Notably, the effect of both positive and negative words declined over time; they were more potent in Upworthy’s earliest days, when its headline tricks were new. As other publishers learned from them — and as the public got sick of them — readers became less likely to be moved into or out of action by a stray word.

These effects are not enormous. (To be clear, those changes are expressed as percentages of the clickthrough rate, not percentages of overall impressions. So a 2% increase in CTR would take a 1% CTR to 1.02%, not to 3%.) As you can see in this chart, a typical clickthrough rate for a headline with 0 negative words would be about 1.13%; for a headline with 5 negative words, it’d be about 1.22%.

That said, even small changes in clickthroughs are likely to also generate small changes in sharing behavior — and that increased sharing could easily amplify headline effects to a larger audience.

The authors ran a variety of robustness checks. For instance, some of the tests also involved changes to the image that accompanied the story; the results were the same whether or not they ignored those tests. The effect sizes were larger on some types of stories than on others — negative words were especially attractive in headlines about politics, for instance — but the basic directionality was unchanged.

But not all negativity is the same.

Perhaps the most surprising finding to me was a breakdown of the effects of different kinds of positive and negative words.

Previous work has suggested that certain discrete emotions such as anger may be particularly prevalent in online news. Furthermore, discrete emotions were found to be important determinants of various forms of user interactions (for example, sharing), thus motivating the idea that discrete emotions may also play a role in news consumption.

We report findings from four emotions (anger, fear, joy, sadness) for which we found statistically significant positive correlations between the human judgments of emotions and the dictionary scores. We observed a statistically significant and positive coefficient for sadness (β = 0.006, SE = 0.001, z = 5.295, P < 0.001, 99% CI = (0.003, 0.009)) and a statistically significant negative effect for joy (β = −0.009, SE = 0.001, z = −7.664, P < 0.001, 99% CI = (−0.012, −0.006)) and fear (β = −0.007, SE = 0.001, z = −5.919, P < 0.001, 99% CI = (−0.009, −0.004)).

A one standard deviation increase in sadness increases the odds of a user clicking the headline by 0.7%, while a one standard deviation increase in joy or fear decreases the odds of a user clicking on a headline by 0.9% and 0.7%, respectively. The coefficient estimate for anger (β = 0.000, SE = 0.001, z = −0.431, P = 0.666, 99% CI = (−0.003, 0.002)) was not statistically significant at common statistical significance thresholds.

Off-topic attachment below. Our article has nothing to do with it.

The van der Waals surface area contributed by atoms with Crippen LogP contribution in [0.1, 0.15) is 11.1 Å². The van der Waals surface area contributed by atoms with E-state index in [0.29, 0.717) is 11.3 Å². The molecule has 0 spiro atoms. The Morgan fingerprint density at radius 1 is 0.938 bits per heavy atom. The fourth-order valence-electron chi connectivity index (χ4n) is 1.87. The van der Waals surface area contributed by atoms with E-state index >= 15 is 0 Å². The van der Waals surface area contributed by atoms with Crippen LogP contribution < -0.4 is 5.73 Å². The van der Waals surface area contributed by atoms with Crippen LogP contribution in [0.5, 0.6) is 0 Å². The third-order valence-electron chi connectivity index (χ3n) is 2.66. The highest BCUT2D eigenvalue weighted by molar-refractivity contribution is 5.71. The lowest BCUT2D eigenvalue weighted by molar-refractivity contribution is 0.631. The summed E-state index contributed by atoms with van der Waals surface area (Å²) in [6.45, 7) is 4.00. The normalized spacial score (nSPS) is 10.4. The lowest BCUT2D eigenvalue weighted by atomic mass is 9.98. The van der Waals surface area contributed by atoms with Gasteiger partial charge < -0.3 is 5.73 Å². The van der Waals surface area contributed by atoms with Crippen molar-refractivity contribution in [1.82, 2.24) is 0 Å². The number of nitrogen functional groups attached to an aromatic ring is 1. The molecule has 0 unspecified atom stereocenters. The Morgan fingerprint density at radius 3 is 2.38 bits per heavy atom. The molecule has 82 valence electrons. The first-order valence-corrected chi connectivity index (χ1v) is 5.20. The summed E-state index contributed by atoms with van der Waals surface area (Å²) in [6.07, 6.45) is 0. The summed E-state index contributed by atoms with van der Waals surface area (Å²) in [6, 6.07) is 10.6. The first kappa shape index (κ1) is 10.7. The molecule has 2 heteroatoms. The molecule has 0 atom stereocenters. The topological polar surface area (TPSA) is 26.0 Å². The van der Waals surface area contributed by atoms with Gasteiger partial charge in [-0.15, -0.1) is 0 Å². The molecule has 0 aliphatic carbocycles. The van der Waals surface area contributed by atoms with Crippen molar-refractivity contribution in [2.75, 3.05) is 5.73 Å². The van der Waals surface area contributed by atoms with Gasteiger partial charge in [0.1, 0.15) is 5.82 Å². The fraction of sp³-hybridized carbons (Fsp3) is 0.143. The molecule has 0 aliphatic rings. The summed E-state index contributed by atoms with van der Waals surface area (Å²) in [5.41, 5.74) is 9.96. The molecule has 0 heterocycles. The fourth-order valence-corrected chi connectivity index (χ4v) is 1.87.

Headline words associated with sadness increased clicks. Headline words associated with joy and fear reduced clicks. And headline words associated with anger had no statistically significant effect.

That’s fascinating, and unexpected — both for me and for the authors, who expected anger, fear, and sadness to all increase clicks. This is an area where I wonder about the age of the data; in this angrier political era, would anger drive more clicks than it did during the relative (relative!) calm of the second Obama administration?

And if we are to believe “Bad is stronger than good” derives from evolutionary psychology — that it arose as a useful heuristic to detect threats in our environment — why would fear-related words reduce likelihood to click? (The authors hypothesize that fear and anger might be more important in generating sharing behavior — which is public-facing — than clicks, which are private.)

In any event, this study puts some hard numbers to what, in most newsrooms, has been more of an editorial hunch: Readers are more drawn to negativity than to positivity. But thankfully, the effect size is small — and I’d wager that it’d be even smaller for any outlet that decided to lean too far in one direction or the other.

A full-on Debbie Downer approach is unlikely to be a metrics winner. But if want to try it out, be my guest. (You Won’t Believe What Happened Next.)

  1. Fun fact: This group represents the combination of two distinct ones who each submitted papers to Nature on this topic at the same time. []
Joshua Benton is the senior writer and former director of Nieman Lab. You can reach him via email ( or Twitter DM (@jbenton).
POSTED     March 20, 2023, 2:20 p.m.